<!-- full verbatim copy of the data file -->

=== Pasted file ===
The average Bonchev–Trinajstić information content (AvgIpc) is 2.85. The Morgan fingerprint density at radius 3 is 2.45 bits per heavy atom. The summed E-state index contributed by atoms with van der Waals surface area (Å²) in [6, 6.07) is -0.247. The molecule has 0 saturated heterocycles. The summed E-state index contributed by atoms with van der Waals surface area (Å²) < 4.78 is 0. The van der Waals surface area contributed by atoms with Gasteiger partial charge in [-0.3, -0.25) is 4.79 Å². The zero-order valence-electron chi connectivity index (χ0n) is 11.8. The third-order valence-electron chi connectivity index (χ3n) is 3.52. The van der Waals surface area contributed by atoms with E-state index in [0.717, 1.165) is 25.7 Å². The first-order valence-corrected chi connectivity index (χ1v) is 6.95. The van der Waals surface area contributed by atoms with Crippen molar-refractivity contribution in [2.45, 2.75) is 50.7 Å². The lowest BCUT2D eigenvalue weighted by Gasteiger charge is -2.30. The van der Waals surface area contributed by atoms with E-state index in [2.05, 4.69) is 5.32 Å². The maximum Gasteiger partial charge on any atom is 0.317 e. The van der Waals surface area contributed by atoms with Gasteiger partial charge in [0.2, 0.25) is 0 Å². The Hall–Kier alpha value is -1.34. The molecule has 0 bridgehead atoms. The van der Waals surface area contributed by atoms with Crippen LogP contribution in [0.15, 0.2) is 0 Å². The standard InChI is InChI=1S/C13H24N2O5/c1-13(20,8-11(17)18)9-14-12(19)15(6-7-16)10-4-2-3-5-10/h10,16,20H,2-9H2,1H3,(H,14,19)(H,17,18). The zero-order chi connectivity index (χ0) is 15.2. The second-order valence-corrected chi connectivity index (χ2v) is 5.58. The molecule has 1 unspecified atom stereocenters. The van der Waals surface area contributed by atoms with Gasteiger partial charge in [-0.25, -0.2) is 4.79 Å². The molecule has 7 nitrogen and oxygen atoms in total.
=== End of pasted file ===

The average Bonchev–Trinajstić information content (AvgIpc) is 2.85. The Morgan fingerprint density at radius 3 is 2.45 bits per heavy atom. The summed E-state index contributed by atoms with van der Waals surface area (Å²) in [6, 6.07) is -0.247. The molecule has 0 saturated heterocycles. The summed E-state index contributed by atoms with van der Waals surface area (Å²) < 4.78 is 0. The van der Waals surface area contributed by atoms with Gasteiger partial charge in [-0.3, -0.25) is 4.79 Å². The zero-order valence-electron chi connectivity index (χ0n) is 11.8. The third-order valence-electron chi connectivity index (χ3n) is 3.52. The van der Waals surface area contributed by atoms with E-state index in [0.717, 1.165) is 25.7 Å². The first-order valence-corrected chi connectivity index (χ1v) is 6.95. The van der Waals surface area contributed by atoms with Crippen molar-refractivity contribution in [2.45, 2.75) is 50.7 Å². The lowest BCUT2D eigenvalue weighted by Gasteiger charge is -2.30. The van der Waals surface area contributed by atoms with E-state index in [2.05, 4.69) is 5.32 Å². The maximum Gasteiger partial charge on any atom is 0.317 e. The van der Waals surface area contributed by atoms with Gasteiger partial charge in [0.2, 0.25) is 0 Å². The Hall–Kier alpha value is -1.34. The molecule has 0 bridgehead atoms. The van der Waals surface area contributed by atoms with Crippen LogP contribution in [0.15, 0.2) is 0 Å². The standard InChI is InChI=1S/C13H24N2O5/c1-13(20,8-11(17)18)9-14-12(19)15(6-7-16)10-4-2-3-5-10/h10,16,20H,2-9H2,1H3,(H,14,19)(H,17,18). The zero-order chi connectivity index (χ0) is 15.2. The second-order valence-corrected chi connectivity index (χ2v) is 5.58. The molecule has 1 unspecified atom stereocenters. The van der Waals surface area contributed by atoms with Gasteiger partial charge in [-0.25, -0.2) is 4.79 Å². The molecule has 7 nitrogen and oxygen atoms in total.